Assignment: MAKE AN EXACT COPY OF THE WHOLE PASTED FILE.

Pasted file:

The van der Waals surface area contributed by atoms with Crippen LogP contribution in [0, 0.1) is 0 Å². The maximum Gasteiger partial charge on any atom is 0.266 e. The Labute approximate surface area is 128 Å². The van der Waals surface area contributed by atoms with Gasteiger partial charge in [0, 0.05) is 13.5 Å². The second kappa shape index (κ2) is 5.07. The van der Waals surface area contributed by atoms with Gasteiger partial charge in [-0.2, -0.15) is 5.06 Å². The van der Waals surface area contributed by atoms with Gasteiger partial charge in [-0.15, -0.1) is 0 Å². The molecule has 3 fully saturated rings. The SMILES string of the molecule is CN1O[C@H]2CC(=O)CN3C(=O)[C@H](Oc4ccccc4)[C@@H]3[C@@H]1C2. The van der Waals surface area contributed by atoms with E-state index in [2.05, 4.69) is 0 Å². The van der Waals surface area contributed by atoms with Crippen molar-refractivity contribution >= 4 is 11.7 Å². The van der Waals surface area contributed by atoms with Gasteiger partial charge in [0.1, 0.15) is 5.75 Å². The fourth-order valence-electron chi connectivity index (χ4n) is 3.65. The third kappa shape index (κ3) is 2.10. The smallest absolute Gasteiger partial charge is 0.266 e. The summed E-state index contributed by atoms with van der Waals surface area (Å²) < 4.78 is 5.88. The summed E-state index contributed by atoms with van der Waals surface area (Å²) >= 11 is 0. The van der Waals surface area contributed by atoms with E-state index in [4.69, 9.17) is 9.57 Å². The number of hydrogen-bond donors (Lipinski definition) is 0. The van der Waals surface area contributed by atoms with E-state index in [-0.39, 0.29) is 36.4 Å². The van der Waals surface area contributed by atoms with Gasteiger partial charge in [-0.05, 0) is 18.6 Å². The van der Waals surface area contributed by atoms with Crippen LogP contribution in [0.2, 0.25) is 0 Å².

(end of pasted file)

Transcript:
The van der Waals surface area contributed by atoms with Crippen LogP contribution in [0, 0.1) is 0 Å². The maximum Gasteiger partial charge on any atom is 0.266 e. The Labute approximate surface area is 128 Å². The van der Waals surface area contributed by atoms with Gasteiger partial charge in [0, 0.05) is 13.5 Å². The second kappa shape index (κ2) is 5.07. The van der Waals surface area contributed by atoms with Gasteiger partial charge in [-0.2, -0.15) is 5.06 Å². The van der Waals surface area contributed by atoms with Gasteiger partial charge in [-0.15, -0.1) is 0 Å². The molecule has 3 fully saturated rings. The SMILES string of the molecule is CN1O[C@H]2CC(=O)CN3C(=O)[C@H](Oc4ccccc4)[C@@H]3[C@@H]1C2. The van der Waals surface area contributed by atoms with E-state index in [2.05, 4.69) is 0 Å². The van der Waals surface area contributed by atoms with Crippen molar-refractivity contribution >= 4 is 11.7 Å². The van der Waals surface area contributed by atoms with Gasteiger partial charge in [0.1, 0.15) is 5.75 Å². The fourth-order valence-electron chi connectivity index (χ4n) is 3.65. The third kappa shape index (κ3) is 2.10. The smallest absolute Gasteiger partial charge is 0.266 e. The summed E-state index contributed by atoms with van der Waals surface area (Å²) < 4.78 is 5.88. The summed E-state index contributed by atoms with van der Waals surface area (Å²) >= 11 is 0. The van der Waals surface area contributed by atoms with E-state index in [4.69, 9.17) is 9.57 Å². The number of hydrogen-bond donors (Lipinski definition) is 0. The van der Waals surface area contributed by atoms with E-state index in [-0.39, 0.29) is 36.4 Å². The van der Waals surface area contributed by atoms with Gasteiger partial charge in [-0.05, 0) is 18.6 Å². The van der Waals surface area contributed by atoms with Crippen LogP contribution in [0.2, 0.25) is 0 Å².